In the last few weeks, we have presented people who were very successful in both their personal and business lives who shared a common trait of being very playful people. Coming up we have Bill Bensley, who is probably the most fun and carefree big-time architect that ever lived. Also next level playful. (Check out his Instagram feed with his dogs.)
I just recently finished the Resilience Course as presented by Chosen Experiences and booked through The Wylde. They are interested in making impactful changes in people’s lives through a combination of information, introspection, and play. The play part can seem a bit unusual at first for people who are used to reading big-brained books- it was a bit weird for me in the beginning. It took me a couple of weeks to understand why I was being asked to do some pretty fun and goofy stuff as part of the program. But then I got it. Play is the key that unlocks the resistance to real change. Intellectual analysis may work for some people, but the high-speed autobahn to changing a life point of view is play. Boom goes resistance and suddenly what was unimaginable is now a clear pathway to something new.
Kathy Smith, the fitness icon, and I had a nice chat recently for an upcoming SuperAge podcast. During the conversation, she called me out about me describing as having a strict work out program. Although she is the fittest 68-year old I have ever met, she was telling me she doesn’t work at it- she plays at it. After a moment of somewhat embarrassing self-reflection, I realized I do the same thing. I want to call it hard work, maybe it is my male protestant upbringing, but really it is play for me. In fact, most all of my life has been oriented to play. Before I start something, one of the values I weigh are not how much money or success it will bring me, those are important also, but how much fun it will be. This is how a 21-year-old me decided to become a fashion photographer rather than a mechanical engineer. It was clearly a lot more fun.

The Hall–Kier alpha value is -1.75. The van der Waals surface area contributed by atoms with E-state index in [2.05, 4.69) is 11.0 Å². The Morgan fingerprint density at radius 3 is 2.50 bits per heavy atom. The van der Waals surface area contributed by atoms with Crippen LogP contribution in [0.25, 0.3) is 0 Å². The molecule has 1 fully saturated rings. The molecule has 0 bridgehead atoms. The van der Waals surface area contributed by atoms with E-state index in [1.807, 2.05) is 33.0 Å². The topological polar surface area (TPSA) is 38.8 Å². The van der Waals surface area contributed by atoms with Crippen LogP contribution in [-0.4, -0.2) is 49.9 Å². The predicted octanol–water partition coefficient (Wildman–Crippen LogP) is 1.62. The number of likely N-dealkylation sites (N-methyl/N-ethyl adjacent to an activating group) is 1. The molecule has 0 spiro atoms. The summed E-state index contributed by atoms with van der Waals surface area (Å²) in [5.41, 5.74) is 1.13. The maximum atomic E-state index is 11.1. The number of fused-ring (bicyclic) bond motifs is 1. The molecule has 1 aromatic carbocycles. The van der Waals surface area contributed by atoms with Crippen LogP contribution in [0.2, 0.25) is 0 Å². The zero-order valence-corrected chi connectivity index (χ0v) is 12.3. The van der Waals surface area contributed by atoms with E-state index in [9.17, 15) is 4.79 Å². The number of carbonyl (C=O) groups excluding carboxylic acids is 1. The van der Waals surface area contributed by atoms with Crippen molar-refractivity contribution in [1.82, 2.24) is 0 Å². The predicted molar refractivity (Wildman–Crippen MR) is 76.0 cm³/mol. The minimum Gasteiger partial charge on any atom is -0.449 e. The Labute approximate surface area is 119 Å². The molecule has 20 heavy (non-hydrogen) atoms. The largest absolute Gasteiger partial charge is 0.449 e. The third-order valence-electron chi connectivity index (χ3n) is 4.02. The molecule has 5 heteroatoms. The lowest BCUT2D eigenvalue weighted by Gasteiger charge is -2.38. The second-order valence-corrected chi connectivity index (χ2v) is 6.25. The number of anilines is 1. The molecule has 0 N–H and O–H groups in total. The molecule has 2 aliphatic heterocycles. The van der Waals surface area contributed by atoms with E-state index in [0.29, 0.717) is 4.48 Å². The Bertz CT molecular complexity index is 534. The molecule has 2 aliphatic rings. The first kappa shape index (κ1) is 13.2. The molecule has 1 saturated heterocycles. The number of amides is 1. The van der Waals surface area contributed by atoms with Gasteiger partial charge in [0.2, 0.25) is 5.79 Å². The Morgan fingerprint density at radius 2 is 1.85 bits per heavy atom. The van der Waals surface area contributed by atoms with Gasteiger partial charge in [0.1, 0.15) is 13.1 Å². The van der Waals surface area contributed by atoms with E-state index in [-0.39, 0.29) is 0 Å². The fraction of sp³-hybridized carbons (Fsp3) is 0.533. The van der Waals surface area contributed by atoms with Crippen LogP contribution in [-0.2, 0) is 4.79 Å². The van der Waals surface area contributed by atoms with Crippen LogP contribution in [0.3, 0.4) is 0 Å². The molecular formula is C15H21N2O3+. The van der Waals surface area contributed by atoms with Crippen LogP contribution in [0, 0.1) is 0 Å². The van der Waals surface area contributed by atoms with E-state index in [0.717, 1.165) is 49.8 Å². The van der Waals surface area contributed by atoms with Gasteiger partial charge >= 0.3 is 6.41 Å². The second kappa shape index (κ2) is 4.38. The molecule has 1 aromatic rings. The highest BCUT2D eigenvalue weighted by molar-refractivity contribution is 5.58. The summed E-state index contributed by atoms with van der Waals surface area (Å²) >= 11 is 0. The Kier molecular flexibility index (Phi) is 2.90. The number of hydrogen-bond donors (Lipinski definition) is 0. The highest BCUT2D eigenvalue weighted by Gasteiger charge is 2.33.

I don’t suggest that everyone use fun and play as the sole deciding variable to life’s great decisions. What I do suggest is that play has a way of unlocking understanding and creativity. I can’t ever recall being in a conference room with “very serious people” and ever coming up with an inspiring idea. It was too heavy in those environments and my internal editor was working overtime to keep me from saying something foolish. As someone once told me, you can not be both a creator and an editor at the same time, it is one or the other.
Leslie Blodget told me, if there was no laughter in a meeting, nothing good would come out of that meeting. She would hold plank on the conference table and force people to work around her. FYI, she was CEO of her company that sold for $1.7B, so something about her method was clearly working. She also seems to be one of the happiest people I have ever met.
There is certainly someone out there who has created some sort of grad school-level study on the effectiveness of play in learning and creating. No doubt there are stats on this somewhere that would be of great interest to someone. I’ll leave the neuroscience to someone else. I would rather take a break and try and juggle with just my left hand and see what sort of ideas come to me. Most likely ones that I never would have imagined.